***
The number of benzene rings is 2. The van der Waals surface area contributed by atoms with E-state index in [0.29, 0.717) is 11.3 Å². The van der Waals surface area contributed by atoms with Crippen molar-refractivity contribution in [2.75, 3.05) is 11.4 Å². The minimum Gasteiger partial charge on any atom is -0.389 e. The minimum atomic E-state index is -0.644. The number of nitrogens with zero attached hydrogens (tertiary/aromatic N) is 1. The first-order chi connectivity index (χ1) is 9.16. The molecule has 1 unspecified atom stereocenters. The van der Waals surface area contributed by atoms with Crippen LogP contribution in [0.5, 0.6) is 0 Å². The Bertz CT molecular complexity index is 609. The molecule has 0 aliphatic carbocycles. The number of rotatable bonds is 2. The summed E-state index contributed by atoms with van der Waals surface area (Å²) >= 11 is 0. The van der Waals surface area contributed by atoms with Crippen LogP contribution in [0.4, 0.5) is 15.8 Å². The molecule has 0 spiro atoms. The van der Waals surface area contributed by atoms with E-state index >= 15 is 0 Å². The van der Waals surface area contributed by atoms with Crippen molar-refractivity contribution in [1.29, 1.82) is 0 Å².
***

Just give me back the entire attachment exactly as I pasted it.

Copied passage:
The number of benzene rings is 2. The van der Waals surface area contributed by atoms with E-state index in [0.29, 0.717) is 11.3 Å². The van der Waals surface area contributed by atoms with Crippen molar-refractivity contribution in [2.75, 3.05) is 11.4 Å². The minimum Gasteiger partial charge on any atom is -0.389 e. The minimum atomic E-state index is -0.644. The number of nitrogens with zero attached hydrogens (tertiary/aromatic N) is 1. The first-order chi connectivity index (χ1) is 9.16. The molecule has 1 unspecified atom stereocenters. The van der Waals surface area contributed by atoms with Crippen LogP contribution in [0.5, 0.6) is 0 Å². The Bertz CT molecular complexity index is 609. The molecule has 0 aliphatic carbocycles. The number of rotatable bonds is 2. The summed E-state index contributed by atoms with van der Waals surface area (Å²) >= 11 is 0. The van der Waals surface area contributed by atoms with Crippen LogP contribution in [0.4, 0.5) is 15.8 Å². The molecule has 0 spiro atoms. The van der Waals surface area contributed by atoms with E-state index >= 15 is 0 Å². The van der Waals surface area contributed by atoms with Crippen molar-refractivity contribution in [1.29, 1.82) is 0 Å².